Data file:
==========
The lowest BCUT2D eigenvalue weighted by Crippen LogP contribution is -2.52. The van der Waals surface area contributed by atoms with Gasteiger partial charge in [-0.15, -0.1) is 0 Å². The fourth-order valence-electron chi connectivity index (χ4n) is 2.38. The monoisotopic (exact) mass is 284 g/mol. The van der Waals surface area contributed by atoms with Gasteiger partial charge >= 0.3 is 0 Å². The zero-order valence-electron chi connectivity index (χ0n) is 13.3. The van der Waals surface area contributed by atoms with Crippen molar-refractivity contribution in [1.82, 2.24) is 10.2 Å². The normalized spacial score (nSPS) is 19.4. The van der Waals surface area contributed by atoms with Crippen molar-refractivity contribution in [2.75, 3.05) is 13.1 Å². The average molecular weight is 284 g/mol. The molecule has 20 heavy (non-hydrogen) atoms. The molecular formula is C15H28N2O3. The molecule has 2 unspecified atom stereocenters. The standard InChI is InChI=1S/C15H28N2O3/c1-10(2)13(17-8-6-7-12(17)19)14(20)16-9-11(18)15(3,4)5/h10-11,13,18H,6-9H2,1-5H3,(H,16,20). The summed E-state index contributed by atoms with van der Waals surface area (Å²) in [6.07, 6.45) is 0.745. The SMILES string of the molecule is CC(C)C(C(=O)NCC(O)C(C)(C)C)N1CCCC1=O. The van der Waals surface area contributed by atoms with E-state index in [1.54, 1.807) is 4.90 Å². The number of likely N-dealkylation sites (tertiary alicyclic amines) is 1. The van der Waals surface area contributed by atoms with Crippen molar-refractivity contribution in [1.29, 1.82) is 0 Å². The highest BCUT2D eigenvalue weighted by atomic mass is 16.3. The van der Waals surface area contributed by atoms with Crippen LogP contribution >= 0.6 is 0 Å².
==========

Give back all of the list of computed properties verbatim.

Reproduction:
The lowest BCUT2D eigenvalue weighted by Crippen LogP contribution is -2.52. The van der Waals surface area contributed by atoms with Gasteiger partial charge in [-0.15, -0.1) is 0 Å². The fourth-order valence-electron chi connectivity index (χ4n) is 2.38. The monoisotopic (exact) mass is 284 g/mol. The van der Waals surface area contributed by atoms with Gasteiger partial charge >= 0.3 is 0 Å². The zero-order valence-electron chi connectivity index (χ0n) is 13.3. The van der Waals surface area contributed by atoms with Crippen molar-refractivity contribution in [1.82, 2.24) is 10.2 Å². The normalized spacial score (nSPS) is 19.4. The van der Waals surface area contributed by atoms with Crippen molar-refractivity contribution in [2.75, 3.05) is 13.1 Å². The average molecular weight is 284 g/mol. The molecule has 20 heavy (non-hydrogen) atoms. The molecular formula is C15H28N2O3. The molecule has 2 unspecified atom stereocenters. The standard InChI is InChI=1S/C15H28N2O3/c1-10(2)13(17-8-6-7-12(17)19)14(20)16-9-11(18)15(3,4)5/h10-11,13,18H,6-9H2,1-5H3,(H,16,20). The summed E-state index contributed by atoms with van der Waals surface area (Å²) in [6.07, 6.45) is 0.745. The SMILES string of the molecule is CC(C)C(C(=O)NCC(O)C(C)(C)C)N1CCCC1=O. The van der Waals surface area contributed by atoms with E-state index in [1.54, 1.807) is 4.90 Å². The number of likely N-dealkylation sites (tertiary alicyclic amines) is 1. The van der Waals surface area contributed by atoms with Crippen molar-refractivity contribution in [1.29, 1.82) is 0 Å². The highest BCUT2D eigenvalue weighted by atomic mass is 16.3. The van der Waals surface area contributed by atoms with Crippen LogP contribution >= 0.6 is 0 Å².